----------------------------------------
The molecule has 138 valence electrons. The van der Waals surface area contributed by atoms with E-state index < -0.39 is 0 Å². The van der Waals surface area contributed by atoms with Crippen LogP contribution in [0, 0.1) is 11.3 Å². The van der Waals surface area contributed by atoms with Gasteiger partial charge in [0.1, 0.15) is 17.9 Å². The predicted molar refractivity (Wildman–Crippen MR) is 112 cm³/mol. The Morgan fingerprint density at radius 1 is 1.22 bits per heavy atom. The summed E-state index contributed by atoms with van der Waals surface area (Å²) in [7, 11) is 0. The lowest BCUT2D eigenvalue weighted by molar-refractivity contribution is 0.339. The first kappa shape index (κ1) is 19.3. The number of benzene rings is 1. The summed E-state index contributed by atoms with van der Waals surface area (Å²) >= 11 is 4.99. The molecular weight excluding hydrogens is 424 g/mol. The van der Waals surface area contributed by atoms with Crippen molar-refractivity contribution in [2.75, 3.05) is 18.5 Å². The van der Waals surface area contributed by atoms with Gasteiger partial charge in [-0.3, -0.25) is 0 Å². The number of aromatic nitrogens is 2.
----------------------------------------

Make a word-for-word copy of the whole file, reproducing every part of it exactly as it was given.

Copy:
The molecule has 138 valence electrons. The van der Waals surface area contributed by atoms with E-state index < -0.39 is 0 Å². The van der Waals surface area contributed by atoms with Crippen LogP contribution in [0, 0.1) is 11.3 Å². The van der Waals surface area contributed by atoms with Gasteiger partial charge in [0.1, 0.15) is 17.9 Å². The predicted molar refractivity (Wildman–Crippen MR) is 112 cm³/mol. The Morgan fingerprint density at radius 1 is 1.22 bits per heavy atom. The summed E-state index contributed by atoms with van der Waals surface area (Å²) in [7, 11) is 0. The lowest BCUT2D eigenvalue weighted by molar-refractivity contribution is 0.339. The first kappa shape index (κ1) is 19.3. The number of benzene rings is 1. The summed E-state index contributed by atoms with van der Waals surface area (Å²) >= 11 is 4.99. The molecular weight excluding hydrogens is 424 g/mol. The van der Waals surface area contributed by atoms with Crippen molar-refractivity contribution in [2.75, 3.05) is 18.5 Å². The van der Waals surface area contributed by atoms with Gasteiger partial charge in [-0.3, -0.25) is 0 Å². The number of aromatic nitrogens is 2.